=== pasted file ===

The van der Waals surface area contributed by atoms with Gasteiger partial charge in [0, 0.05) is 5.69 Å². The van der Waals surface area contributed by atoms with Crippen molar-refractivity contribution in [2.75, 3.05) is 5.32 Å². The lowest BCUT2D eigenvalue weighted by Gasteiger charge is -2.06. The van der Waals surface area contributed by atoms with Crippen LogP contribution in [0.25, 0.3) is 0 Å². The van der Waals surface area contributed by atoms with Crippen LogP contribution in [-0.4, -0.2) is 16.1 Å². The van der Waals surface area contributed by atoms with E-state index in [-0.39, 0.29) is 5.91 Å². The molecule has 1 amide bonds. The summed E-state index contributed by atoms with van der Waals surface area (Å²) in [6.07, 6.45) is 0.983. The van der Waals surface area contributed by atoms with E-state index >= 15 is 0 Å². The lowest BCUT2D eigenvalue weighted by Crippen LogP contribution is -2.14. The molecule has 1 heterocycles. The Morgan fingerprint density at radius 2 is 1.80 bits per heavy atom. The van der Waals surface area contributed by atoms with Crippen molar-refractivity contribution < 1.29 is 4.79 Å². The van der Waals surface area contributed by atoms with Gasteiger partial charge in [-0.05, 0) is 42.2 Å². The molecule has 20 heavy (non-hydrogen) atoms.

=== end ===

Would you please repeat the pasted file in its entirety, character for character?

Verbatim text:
The van der Waals surface area contributed by atoms with Gasteiger partial charge in [0, 0.05) is 5.69 Å². The van der Waals surface area contributed by atoms with Crippen molar-refractivity contribution in [2.75, 3.05) is 5.32 Å². The lowest BCUT2D eigenvalue weighted by Gasteiger charge is -2.06. The van der Waals surface area contributed by atoms with Crippen LogP contribution in [0.25, 0.3) is 0 Å². The van der Waals surface area contributed by atoms with Crippen LogP contribution in [-0.4, -0.2) is 16.1 Å². The van der Waals surface area contributed by atoms with E-state index in [-0.39, 0.29) is 5.91 Å². The molecule has 1 amide bonds. The summed E-state index contributed by atoms with van der Waals surface area (Å²) in [6.07, 6.45) is 0.983. The van der Waals surface area contributed by atoms with E-state index >= 15 is 0 Å². The lowest BCUT2D eigenvalue weighted by Crippen LogP contribution is -2.14. The molecule has 1 heterocycles. The Morgan fingerprint density at radius 2 is 1.80 bits per heavy atom. The van der Waals surface area contributed by atoms with Crippen molar-refractivity contribution < 1.29 is 4.79 Å². The van der Waals surface area contributed by atoms with Gasteiger partial charge in [-0.05, 0) is 42.2 Å². The molecule has 20 heavy (non-hydrogen) atoms.